The hunt for data
Most people involved in data visualisation can relate to the challenges faced when on the hunt for data on the internet. In order to create a meaningful data visualisation or carry out a piece of analysis you often have to turn to multiple sources. As anyone who has gone through this process knows, the data you find will come in different shapes and formats, and you have to scroll through websites looking for relevant data and comparing different results. You sometimes find relevant open-source data nicely stored in a .csv file. There will usually be some type of data preparation required such as removing blank rows or pivoting the data. Reports are often designed to be easily consumed by humans but this isn’t usually the best format for loading into Tableau. When data is found in this format, you can be fairly confident you will be able to work with it and analyse it after spending some time transforming it. On several occasions I’ve come across really interesting articles or publications which lead me to others as I try to trace back to the original source. Often the data that is being referred to is not conveniently stored in a table such as a .csv or Excel file but rather in table in a PDF report. Of course, you could type these into a spreadsheet, but this would be both tedious and introduce the chance of manual error. Enter Tableau’s PDF connector (available since version 10.3) which enables you to access the data in these tables in a flash.
I saw this demoed by the one and only Andrew Beers at the Tableau Conference on Tour in London and was impressed at the ease at which he was able to access multiples tables within a lengthy PDF document. The sceptic in me wondered if it’s always that easy or if this was a carefully chosen document for the purposes of the demo in front of 1000+ people (quite likely!). A few weeks ago I trialled this myself and confirmed that it really was that easy. I recalled one particular document that I had come across containing statistics about births and feeding trends in Ireland. There had been several walls of figures spanning pages which I struggled to glean insights from so I used this as a test case. I recently published the visualisation I subsequently created for World Breastfeeding Week which contained data from this and other sources. I really saw the value of the PDF connector while creating this as it allowed me access various tables across different reports with ease. The visualisation can be seen above and the interactive version is available on Tableau Public here.
Firstly, here are some useful links if you want to read
a detailed overview on considerations when connecting to PDF documents
and about how unions work when connecting to PDF files.
Three different cases I encountered
Case 1 – Table on one page
When you’re connecting to data you just need to select ‘PDF file’ and then you have an option to scan the whole document or specify which pages you’re interested in (1 below). One thing to note is that Tableau counts the actual pages in the PDF document, not the numbers printed in the document itself. I then selected ‘Use Data Interpreter’ so that the column headings i.e. the years would be recognised as such (2 below). I subsequently pivoted the columns so that years were not going across but were stored as one field. This should be it in terms of connecting if your table is printed on one page in the document.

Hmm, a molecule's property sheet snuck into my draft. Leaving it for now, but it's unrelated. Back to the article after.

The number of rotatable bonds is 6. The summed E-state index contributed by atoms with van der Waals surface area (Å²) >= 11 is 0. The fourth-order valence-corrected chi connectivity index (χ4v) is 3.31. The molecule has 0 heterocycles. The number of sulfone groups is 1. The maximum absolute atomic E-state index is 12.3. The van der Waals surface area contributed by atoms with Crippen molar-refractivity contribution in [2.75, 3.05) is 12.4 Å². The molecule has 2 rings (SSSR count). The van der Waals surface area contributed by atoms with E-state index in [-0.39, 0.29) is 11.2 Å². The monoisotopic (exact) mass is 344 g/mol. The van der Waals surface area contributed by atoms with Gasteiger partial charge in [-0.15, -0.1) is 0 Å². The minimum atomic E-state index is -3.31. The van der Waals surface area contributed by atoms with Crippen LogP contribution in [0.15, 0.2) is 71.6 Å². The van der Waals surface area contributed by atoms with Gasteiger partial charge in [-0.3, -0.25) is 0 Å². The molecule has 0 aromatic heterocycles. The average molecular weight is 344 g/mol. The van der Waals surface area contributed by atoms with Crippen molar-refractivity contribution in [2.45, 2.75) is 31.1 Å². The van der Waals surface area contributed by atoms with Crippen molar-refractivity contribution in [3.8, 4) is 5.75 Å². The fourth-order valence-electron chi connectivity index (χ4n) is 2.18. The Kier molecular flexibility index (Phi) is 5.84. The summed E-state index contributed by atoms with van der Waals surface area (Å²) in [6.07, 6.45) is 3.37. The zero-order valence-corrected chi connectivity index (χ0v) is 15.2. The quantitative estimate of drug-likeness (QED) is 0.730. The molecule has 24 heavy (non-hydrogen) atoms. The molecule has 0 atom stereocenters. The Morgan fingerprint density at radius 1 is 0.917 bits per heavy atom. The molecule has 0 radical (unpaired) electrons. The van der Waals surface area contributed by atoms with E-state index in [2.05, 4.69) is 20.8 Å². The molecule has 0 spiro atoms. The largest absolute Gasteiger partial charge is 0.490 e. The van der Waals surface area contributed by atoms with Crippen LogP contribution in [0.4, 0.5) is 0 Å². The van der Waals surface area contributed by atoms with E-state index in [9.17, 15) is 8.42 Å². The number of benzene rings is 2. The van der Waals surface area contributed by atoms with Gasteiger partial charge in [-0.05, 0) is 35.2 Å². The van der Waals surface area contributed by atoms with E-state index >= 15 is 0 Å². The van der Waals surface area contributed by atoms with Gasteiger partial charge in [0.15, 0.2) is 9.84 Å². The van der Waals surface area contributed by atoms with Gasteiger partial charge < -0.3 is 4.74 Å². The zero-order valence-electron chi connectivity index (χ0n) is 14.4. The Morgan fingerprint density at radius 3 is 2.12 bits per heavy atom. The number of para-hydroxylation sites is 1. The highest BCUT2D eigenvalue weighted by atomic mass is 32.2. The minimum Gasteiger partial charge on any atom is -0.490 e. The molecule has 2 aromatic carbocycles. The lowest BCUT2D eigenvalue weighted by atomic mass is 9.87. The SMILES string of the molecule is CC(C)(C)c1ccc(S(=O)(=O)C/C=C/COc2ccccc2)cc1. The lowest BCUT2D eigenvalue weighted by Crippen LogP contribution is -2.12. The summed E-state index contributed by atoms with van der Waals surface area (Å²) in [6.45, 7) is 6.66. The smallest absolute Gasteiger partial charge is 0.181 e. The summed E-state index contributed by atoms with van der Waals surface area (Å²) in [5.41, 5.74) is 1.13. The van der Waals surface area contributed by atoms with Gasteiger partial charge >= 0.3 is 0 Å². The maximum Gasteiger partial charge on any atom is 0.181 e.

Case 2 – Table spanning multiple pages with headers repeated
This particular table spanned two pages and contained column headers in the first part of the table which were repeated in subsequent pages. In order to append the two parts together I needed to do a union. Again this was quite straightforward and the full table was available to analyse once I had created the union.
Case 3 – Table spanning multiple pages with no headers repeated
There is an extra step required if the headers are not repeated. You need to first do a union as in the above case.
In the absence of headers, Tableau doesn’t know that the fields in the second part of the table are the same as as in the first part, so it appends the rows at the end but in new columns. To match them up, simply highlight the columns that belong together, right click and select to merge mismatched fields (see below where the first field with the county stopped after Louth and Mayo in the first column and then the additional counties Meath and Monaghan were in a new column).
By merging you see they then continue along in the first column. This needs to be repeated for every pair of columns.
As with any data source you need to make sure you validate the data that has been brought into Tableau by cross-checking figures and totals. I found I had to pay particular attention to blank rows in the data which produced additional rows of NULLs in Tableau. I simply filtered these out. I also had to make sure that I was capturing complete text values as in some cases these were spread over two rows when the values were too long to fit. While these aspects were easily overcome, they are areas to be aware of when connecting to PDF files.
That’s my two cents this Tuesday!
Thanks for reading.
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